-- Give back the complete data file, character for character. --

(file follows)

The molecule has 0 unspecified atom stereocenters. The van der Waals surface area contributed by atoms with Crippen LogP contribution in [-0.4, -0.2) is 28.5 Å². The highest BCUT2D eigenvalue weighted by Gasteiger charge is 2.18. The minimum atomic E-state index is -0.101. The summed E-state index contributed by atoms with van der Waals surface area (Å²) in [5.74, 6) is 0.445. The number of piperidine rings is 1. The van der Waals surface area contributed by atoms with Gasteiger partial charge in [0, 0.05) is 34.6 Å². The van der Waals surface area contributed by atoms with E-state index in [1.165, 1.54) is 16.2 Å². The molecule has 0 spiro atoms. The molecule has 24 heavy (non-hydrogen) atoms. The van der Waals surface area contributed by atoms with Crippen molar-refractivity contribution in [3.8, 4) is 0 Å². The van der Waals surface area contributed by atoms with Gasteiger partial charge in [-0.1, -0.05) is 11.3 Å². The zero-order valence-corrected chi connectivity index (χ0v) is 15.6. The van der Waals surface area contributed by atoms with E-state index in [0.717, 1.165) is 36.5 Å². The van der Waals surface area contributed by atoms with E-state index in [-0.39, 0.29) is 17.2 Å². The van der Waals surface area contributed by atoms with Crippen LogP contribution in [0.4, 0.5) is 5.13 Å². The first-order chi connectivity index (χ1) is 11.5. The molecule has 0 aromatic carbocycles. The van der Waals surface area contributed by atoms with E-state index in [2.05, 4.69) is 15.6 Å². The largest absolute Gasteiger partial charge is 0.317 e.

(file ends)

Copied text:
The molecule has 0 unspecified atom stereocenters. The van der Waals surface area contributed by atoms with Crippen LogP contribution in [-0.4, -0.2) is 28.5 Å². The highest BCUT2D eigenvalue weighted by Gasteiger charge is 2.18. The minimum atomic E-state index is -0.101. The summed E-state index contributed by atoms with van der Waals surface area (Å²) in [5.74, 6) is 0.445. The number of piperidine rings is 1. The van der Waals surface area contributed by atoms with Gasteiger partial charge in [0, 0.05) is 34.6 Å². The van der Waals surface area contributed by atoms with E-state index in [1.165, 1.54) is 16.2 Å². The molecule has 0 spiro atoms. The molecule has 24 heavy (non-hydrogen) atoms. The van der Waals surface area contributed by atoms with Crippen molar-refractivity contribution in [3.8, 4) is 0 Å². The van der Waals surface area contributed by atoms with Gasteiger partial charge in [-0.1, -0.05) is 11.3 Å². The zero-order valence-corrected chi connectivity index (χ0v) is 15.6. The van der Waals surface area contributed by atoms with E-state index in [0.717, 1.165) is 36.5 Å². The van der Waals surface area contributed by atoms with E-state index in [-0.39, 0.29) is 17.2 Å². The van der Waals surface area contributed by atoms with Crippen LogP contribution in [0.4, 0.5) is 5.13 Å². The first-order chi connectivity index (χ1) is 11.5. The molecule has 0 aromatic carbocycles. The van der Waals surface area contributed by atoms with E-state index in [2.05, 4.69) is 15.6 Å². The largest absolute Gasteiger partial charge is 0.317 e.